Every second, two more people join LinkedIn.

Forty percent of the 347 million members worldwide check in every day.

Students and emerging professionals are LinkedIn's fastest-growing demographic.

So if you're a student in one of Saint Leo's online programs and have yet to create a profile on the world's largest professional networking website, clearly the time is now.

LinkedIn fundamentals

How can you make your profile stand out and best leverage the opportunities through this platform? Saint Leo University's Nancy Cheek, career advisor in the Center for Online Learning, offers the following tips to get your profile up to speed, and improve the likelihood that hiring managers and recruiters will find you.

1. Use a professional photo.

Be sure to upload a photo to your profile—you'll be 11 times more likely to be noticed if you have a professional photo on LinkedIn. The photo should be a head and shoulders shot of just you, dressed in business attire appropriate for your industry, and with good lighting. Don't use a photo of you with a significant other or with your children, or a photo of you on vacation or at a party.

2. Tell what you have to offer in your headline.

Your profile headline should be informative and tell something about you. The default, however, is the most recent job title that you've input. Edit this section so it grabs the attention of prospective employers. Focus on the skills you offer. Use searchable, industry-specific keywords to describe to describe the work you do or want to do.

For example, if you're in marketing, your subject line may read: Marketing Agency | Content Marketing | Branding | Social Media | Digital Marketing.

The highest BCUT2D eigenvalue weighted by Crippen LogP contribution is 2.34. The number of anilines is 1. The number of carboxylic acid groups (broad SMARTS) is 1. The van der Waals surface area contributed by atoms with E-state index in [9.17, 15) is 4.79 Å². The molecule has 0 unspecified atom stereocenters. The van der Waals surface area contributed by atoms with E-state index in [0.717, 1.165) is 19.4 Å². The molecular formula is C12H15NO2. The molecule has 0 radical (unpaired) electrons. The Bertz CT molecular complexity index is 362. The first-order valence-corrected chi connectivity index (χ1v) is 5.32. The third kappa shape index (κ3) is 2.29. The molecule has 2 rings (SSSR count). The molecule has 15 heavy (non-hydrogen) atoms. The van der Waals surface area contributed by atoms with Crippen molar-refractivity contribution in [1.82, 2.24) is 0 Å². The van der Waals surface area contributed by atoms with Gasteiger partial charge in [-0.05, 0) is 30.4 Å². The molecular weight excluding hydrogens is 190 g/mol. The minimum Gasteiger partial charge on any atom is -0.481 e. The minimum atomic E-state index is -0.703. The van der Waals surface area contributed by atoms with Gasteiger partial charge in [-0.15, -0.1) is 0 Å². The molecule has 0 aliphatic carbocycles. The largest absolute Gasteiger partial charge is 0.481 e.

3. Write a compelling summary.

Think of this as an advertisement for yourself. The summary can be a little less formal than a resume. Keep your summary short and sweet, and maximize the impact of the words you use. Use short paragraphs, as well as bulleted lists, to help make your profile easier to read (and scan) by people who view your profile.

To ensure your summary is error-free, prepare it in a Word document so you can take advantage of spelling and grammar check, and then copy and paste it to LinkedIn.

4. Include relevant jobs, courses, honors and awards.

Include the job title, company name, location, and duration for relevant work experience. Also write a short paragraph or bulleted list of the highlights of your responsibilities and/or achievements in that position. Include both paid and unpaid work, as well as internships or any other work you've done that's relevant to your career.

In addition, add other sections to your profile as needed such as Volunteer Experience, Volunteering Opportunities, Organizations, Test Scores, Courses, and Honors and Awards. When listing courses, don't list every course you've taken or foundational courses. Instead, list elective or unique courses that showcase your interests or area of specialization.

5. Include education information.

Always include your education information, including all colleges attended and degrees received. List your most recent education first. Spell out the full name of the school and confirm what your diploma or degree says so the information is accurate. List graduation (or anticipated graduation) dates only if the date is recent. If the graduation date is more than five years old, it's not necessary to list the year.